ARLINGTON, Va. (WJHL) — The head of the National Memorial for Women Veterans in the United States is calling on Congress to grant honorary veteran status to the World War II U.S. Cadet Nurse Corps members.
“It’s so important that they be recognized in this way,” said Phyllis Wilson, President of the Military Women’s Memorial at Arlington National Cemetery.
The memorial honors the 3 million women who served in or in support of the U.S. Military from the Revolutionary War to the present. At the memorial, visitors also will find a display telling the story of the Cadet Nurse Corps nurses who are not considered to be veterans in the eyes of the federal government.
“Very few Americans have heard of the 124,000 amazing American women who answered the call at 17, 18 or 19 years of age having no idea for how long they signed saying ‘I’ll serve,'” Wilson said.
Wilson, a retired nurse and U.S. Army veteran, said the women who enlisted were responding to a call for help during a crisis – a national nursing shortage that crippled military and civilian hospitals in the mid to late 1940s.
“That was the greatest nursing shortage this nation has ever seen to date,” she said “Eighty percent of the nursing positions across the continental United States were empty because those registered nurses had deployed over to either Europe or the Pacific theater of war.”
Wilson said the Cadet Nurses joined with the understanding they would serve wherever they were sent until the war was over – no matter how long that would take.
“They signed a contract that said ‘I will pledge myself for the duration of the war,'” she said. “They said ‘I will take the training and continue to serve for however long World War II lasts.'”
In recent years, support has been growing to grant the Cadet Nurse Corps members honorary veteran status, with some of the surviving corps members leading the call for action in Congress.
“They wanted help, and I went and helped in the only way I knew how to do it,” said Agnes Lowe of Johnson City, a former Cadet Nurse who joined when she was 17 years old.
For years, Lowe said she’s lobbied for legislation granting honorary veteran status to the Cadet Nurse Corps members. The law has made it through committees but has never gone before Congress in a final vote.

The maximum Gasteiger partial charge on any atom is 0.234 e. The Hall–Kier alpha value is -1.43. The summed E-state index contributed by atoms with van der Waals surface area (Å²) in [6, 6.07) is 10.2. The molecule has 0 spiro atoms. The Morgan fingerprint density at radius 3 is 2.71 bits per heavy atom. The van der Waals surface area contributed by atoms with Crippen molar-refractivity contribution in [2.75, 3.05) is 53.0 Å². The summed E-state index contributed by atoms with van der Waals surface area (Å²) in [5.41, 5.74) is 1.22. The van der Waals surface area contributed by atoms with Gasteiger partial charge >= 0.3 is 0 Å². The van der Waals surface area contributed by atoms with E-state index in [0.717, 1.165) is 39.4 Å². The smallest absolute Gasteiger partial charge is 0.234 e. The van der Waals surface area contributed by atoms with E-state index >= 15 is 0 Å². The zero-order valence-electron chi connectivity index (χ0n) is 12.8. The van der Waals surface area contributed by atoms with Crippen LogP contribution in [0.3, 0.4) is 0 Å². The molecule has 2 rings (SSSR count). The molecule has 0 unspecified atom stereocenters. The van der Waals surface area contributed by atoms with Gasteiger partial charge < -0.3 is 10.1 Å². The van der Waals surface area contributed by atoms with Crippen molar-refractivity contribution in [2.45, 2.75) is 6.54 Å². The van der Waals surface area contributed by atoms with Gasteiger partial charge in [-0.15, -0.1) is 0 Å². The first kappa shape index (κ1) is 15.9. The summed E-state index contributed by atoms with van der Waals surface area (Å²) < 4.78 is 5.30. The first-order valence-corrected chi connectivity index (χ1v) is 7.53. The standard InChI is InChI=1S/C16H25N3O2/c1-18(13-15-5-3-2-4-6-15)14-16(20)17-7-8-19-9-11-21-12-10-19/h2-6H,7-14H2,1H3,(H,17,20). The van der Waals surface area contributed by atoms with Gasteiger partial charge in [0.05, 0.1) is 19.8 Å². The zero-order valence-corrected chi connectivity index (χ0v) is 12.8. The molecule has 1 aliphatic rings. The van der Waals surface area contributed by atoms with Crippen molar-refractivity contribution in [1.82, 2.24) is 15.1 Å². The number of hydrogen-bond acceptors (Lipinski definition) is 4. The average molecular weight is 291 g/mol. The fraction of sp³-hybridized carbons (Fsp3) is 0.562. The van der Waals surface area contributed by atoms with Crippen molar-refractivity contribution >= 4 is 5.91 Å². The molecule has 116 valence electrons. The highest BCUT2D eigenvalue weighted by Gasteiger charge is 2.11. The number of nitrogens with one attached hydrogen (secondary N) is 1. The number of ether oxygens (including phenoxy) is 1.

“I think we deserve it because we answered the call,” Lowe told News Channel 11 in an interview last month. “I consider myself a veteran even though we’ve never been granted veteran status.”
After Lowe’s story aired on News Channel 11, U.S. Rep. Diana Harshbarger (R-Kingsport) joined as a co-sponsor of the United States Cadet Nurse Corps Service Recognition Act of 2021. Harshbarger telephoned Lowe to thank her for her service and to tell her she’s supporting the legislation, her office confirmed.
U.S. Senator Marsha Blackburn (R-Tennessee), who sits on the Senate Veterans Affairs and Armed Services Committees, has not agreed to co-sponsor the legislation. But this week, a spokesman said Blackburn supports the legislation and said it’s now in the hands of Democratic leadership.
“Senate Majority Leader Chuck Schumer needs to bring this legislation to a vote on the Senate floor,” a Blackburn spokesman said. “We appreciate all who served in the Cadet Nurse Corp, which is why Senator Blackburn supported this bill in the Veterans’ Affairs Committee. We hope Schumer will honor these nurses with this well-deserved recognition.”
Senator Bill Hagerty (R-Tennessee) hasn’t agreed to co-sponsor the legislation either. Last month, a Hagerty spokesman told News Channel 11 that Hagerty supports moving the Cadet Nurse Corps Service Recognition Act to the Senate floor for debate, “while in the meantime reviewing it carefully to determine whether it serves in the best interest of our honorable service members.”
Wilson said any further delay in honoring the nurses doesn’t make sense, especially since the few surviving members of the Corps are all above the age of 90 years old.
“They’re not asking for any benefits except a flag on their casket or a medallion on their gravestone to identify that they stepped forward and raised their hand and signed a contract – unlike anything I’ve ever heard of in my life,” Wilson said.
Regardless of what’s decided on Capitol Hill, Wilson said the Military Women’s Memorial at Arlington National Cemetery will continue to tell their story.
“If not for these women that answered this call, what would we have become?” she said. “If they’re not veterans, I don’t know who is.”
The Military Women’s Memorial is about to mark its 25th anniversary. Learn more about the memorial and the anniversary celebration plans here.
To nominate a local veteran for News Channel 11’s weekly feature, click here.